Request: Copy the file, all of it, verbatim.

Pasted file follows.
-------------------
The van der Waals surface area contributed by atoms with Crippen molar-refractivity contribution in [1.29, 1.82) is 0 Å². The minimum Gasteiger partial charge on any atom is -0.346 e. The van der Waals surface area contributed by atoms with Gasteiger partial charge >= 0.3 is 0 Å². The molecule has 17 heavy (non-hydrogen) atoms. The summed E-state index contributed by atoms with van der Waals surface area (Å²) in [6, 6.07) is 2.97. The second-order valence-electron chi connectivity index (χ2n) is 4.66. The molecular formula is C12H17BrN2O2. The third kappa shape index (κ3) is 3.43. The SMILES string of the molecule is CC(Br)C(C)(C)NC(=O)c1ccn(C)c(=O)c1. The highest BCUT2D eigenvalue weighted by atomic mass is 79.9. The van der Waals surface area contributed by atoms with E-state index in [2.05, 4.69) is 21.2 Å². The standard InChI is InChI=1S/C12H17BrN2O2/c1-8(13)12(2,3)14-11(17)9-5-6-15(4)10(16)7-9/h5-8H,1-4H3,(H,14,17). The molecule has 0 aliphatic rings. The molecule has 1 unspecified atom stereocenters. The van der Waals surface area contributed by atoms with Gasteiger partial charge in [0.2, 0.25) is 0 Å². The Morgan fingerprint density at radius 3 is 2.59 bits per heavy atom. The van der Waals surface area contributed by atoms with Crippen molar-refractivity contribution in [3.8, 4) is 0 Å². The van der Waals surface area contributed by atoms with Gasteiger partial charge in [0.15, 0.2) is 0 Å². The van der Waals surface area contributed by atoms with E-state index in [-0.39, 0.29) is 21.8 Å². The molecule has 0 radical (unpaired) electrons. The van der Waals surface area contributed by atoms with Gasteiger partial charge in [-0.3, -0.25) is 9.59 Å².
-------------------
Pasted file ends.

The van der Waals surface area contributed by atoms with Crippen molar-refractivity contribution in [1.29, 1.82) is 0 Å². The minimum Gasteiger partial charge on any atom is -0.346 e. The van der Waals surface area contributed by atoms with Gasteiger partial charge >= 0.3 is 0 Å². The molecule has 17 heavy (non-hydrogen) atoms. The summed E-state index contributed by atoms with van der Waals surface area (Å²) in [6, 6.07) is 2.97. The second-order valence-electron chi connectivity index (χ2n) is 4.66. The molecular formula is C12H17BrN2O2. The third kappa shape index (κ3) is 3.43. The SMILES string of the molecule is CC(Br)C(C)(C)NC(=O)c1ccn(C)c(=O)c1. The highest BCUT2D eigenvalue weighted by atomic mass is 79.9. The van der Waals surface area contributed by atoms with E-state index in [2.05, 4.69) is 21.2 Å². The standard InChI is InChI=1S/C12H17BrN2O2/c1-8(13)12(2,3)14-11(17)9-5-6-15(4)10(16)7-9/h5-8H,1-4H3,(H,14,17). The molecule has 0 aliphatic rings. The molecule has 1 unspecified atom stereocenters. The van der Waals surface area contributed by atoms with Gasteiger partial charge in [0.2, 0.25) is 0 Å². The Morgan fingerprint density at radius 3 is 2.59 bits per heavy atom. The van der Waals surface area contributed by atoms with Crippen molar-refractivity contribution in [3.8, 4) is 0 Å². The van der Waals surface area contributed by atoms with Gasteiger partial charge in [0.15, 0.2) is 0 Å². The van der Waals surface area contributed by atoms with E-state index in [-0.39, 0.29) is 21.8 Å². The molecule has 0 radical (unpaired) electrons. The van der Waals surface area contributed by atoms with Gasteiger partial charge in [-0.3, -0.25) is 9.59 Å².